President Obama visited a preschool here Thursday to tout early education for all 4-year-olds from low- and modest-income families, part of a three-day campaign-style promotion of ideas outlined in his State of the Union address.

Reprising a theme from his speech two days earlier, he told an audience of teachers, parents and young students that “education has to start at the earliest possible age.”

Obama wants to guarantee preschool at age 4 for all children from poor and working-class backgrounds. He also wants to support local initiatives to provide education for middle-class children of the same age, as well as for infants and toddlers from low-income families.

Administration officials said the proposals were based on extensive economic research showing the importance of early childhood education and a growing recognition that the United States is falling behind in providing an adequate education for its youngest citizens.

Study after study shows that the earlier a child begins learning, the better he or she does down the road,” Obama said at a recreation center near the preschool he visited. “For the poor children who need it the most, the lack of access to a great preschool education can have an impact on their entire lives.”

The proposal has lifted the hopes of economists and liberals who have long considered early childhood education the best way to help close the gap between the rich and the poor. But the plan faces deep skepticism in Congress, particularly among Republicans.

House Speaker John A. Boehner (Ohio) said in an interview with the Associated Press that getting the federal government involved in early childhood education is “a good way to screw it up.”

The White House said that the new federal-state program to guarantee preschool would assist 4-year-olds from families at or below 200 percent of the poverty line. For a family of four, that would be $47,100 and below; for a single parent with two children, that would be $39,060 and below.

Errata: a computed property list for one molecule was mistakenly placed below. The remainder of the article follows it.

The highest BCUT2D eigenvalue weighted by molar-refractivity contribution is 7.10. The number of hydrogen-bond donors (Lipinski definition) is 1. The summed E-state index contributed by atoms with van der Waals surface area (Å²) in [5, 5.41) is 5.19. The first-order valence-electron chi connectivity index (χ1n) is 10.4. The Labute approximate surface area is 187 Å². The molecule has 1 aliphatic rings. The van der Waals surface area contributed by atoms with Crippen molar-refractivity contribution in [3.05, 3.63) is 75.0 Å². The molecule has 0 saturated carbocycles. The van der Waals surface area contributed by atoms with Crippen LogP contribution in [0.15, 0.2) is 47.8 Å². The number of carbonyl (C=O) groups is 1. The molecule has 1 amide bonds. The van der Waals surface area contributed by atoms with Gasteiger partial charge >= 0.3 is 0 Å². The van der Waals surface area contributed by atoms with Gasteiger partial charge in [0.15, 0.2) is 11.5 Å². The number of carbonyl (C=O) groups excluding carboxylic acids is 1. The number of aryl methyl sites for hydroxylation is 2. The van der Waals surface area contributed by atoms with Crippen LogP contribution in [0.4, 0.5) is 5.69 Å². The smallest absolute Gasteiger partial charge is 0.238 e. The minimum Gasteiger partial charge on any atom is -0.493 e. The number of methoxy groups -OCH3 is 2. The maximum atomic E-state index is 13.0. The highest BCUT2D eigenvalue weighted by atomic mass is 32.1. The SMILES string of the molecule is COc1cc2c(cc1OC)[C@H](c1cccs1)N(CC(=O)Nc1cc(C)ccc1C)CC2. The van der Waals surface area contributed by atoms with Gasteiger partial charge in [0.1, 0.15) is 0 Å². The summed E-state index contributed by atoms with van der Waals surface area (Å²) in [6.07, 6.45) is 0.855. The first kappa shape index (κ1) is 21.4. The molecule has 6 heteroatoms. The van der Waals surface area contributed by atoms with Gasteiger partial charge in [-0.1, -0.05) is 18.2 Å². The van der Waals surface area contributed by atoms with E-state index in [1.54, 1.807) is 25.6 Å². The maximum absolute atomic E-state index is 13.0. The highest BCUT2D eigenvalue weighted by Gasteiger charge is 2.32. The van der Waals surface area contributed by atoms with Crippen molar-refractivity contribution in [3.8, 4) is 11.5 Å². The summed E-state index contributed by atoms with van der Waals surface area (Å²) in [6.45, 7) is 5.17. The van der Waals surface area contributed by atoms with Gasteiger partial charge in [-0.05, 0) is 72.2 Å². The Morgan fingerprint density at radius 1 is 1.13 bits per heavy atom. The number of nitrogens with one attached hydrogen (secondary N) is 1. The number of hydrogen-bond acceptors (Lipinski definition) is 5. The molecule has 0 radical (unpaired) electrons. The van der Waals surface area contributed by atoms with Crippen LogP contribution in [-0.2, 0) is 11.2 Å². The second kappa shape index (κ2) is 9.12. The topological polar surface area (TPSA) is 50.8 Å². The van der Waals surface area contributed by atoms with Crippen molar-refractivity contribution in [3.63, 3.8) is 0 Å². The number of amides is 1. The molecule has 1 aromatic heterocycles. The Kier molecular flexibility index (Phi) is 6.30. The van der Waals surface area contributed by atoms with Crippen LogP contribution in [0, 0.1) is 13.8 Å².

About 2 million children fit that criteria — 45 percent of preschoolers — although an infusion of federal and state funding could make the program’s reach far broader, experts said. Between 20 percent and 30 percent of 4-year-olds have access to a quality preschool program.

Officials did not specify how much the program would cost, saying that information would come in several weeks with the release of the president’s budget. Education experts estimate that such an effort could cost $10 billion to $25 billion a year.

Under the White House plan, the Education Department would allocate money to states based on their share of the population of 4-year-olds from low- and moderate-income families. The money would then be distributed to local school districts and other preschool providers. Additional funding could be made available to expand preschool options for middle-class families.

The White House said the preschool programs would have to meet quality standards, including teacher salaries that are comparable to those of educators in kindergarten through the 12th grade, small class sizes and rigorous evaluations.

Administration officials noted that of 38 countries in the Organization for Economic Cooperation and Development, the United States ranks 28th in the percentage of 4-year-olds attending preschool.

Steve Barnett, director of the National Institute for Early Education Research at Rutgers, said the administration’s proposal has the potential to transform education in the United States.

“It is one of the most important education initiatives, maybe since Brown versus Board of Education,” he said, referring to the landmark 1954 Supreme Court case that ruled public school segregation unconstitutional. “It’s a huge increase in educational opportunity.”

Barnett said that it would be better to provide universal preschool education starting at age 3 or 2, but that it makes sense to start at 4 given the available resources.

“It makes sense from a purely practical point of view to consolidate 4-year-olds before you move on to 3,” he said. “We know most of the achievement gap is present before kids get to kindergarten.

The proposal is likely to face opposition in Congress, where Republicans are skeptical about costs and about whether such programs have a lasting impact.

“President Obama’s call to expand government preschool and child care is bad policy,” Lindsey Burke, an education fellow at the Heritage Foundation, wrote in an analysis. “Instead of increasing federal spending on preschool and day care, the administration should be working to trim duplicative and ineffective programs, and leaving the provision of early childhood education and care to private providers and, most importantly, parents.


By Zachary A. Goldfarb

Source: Washington Post –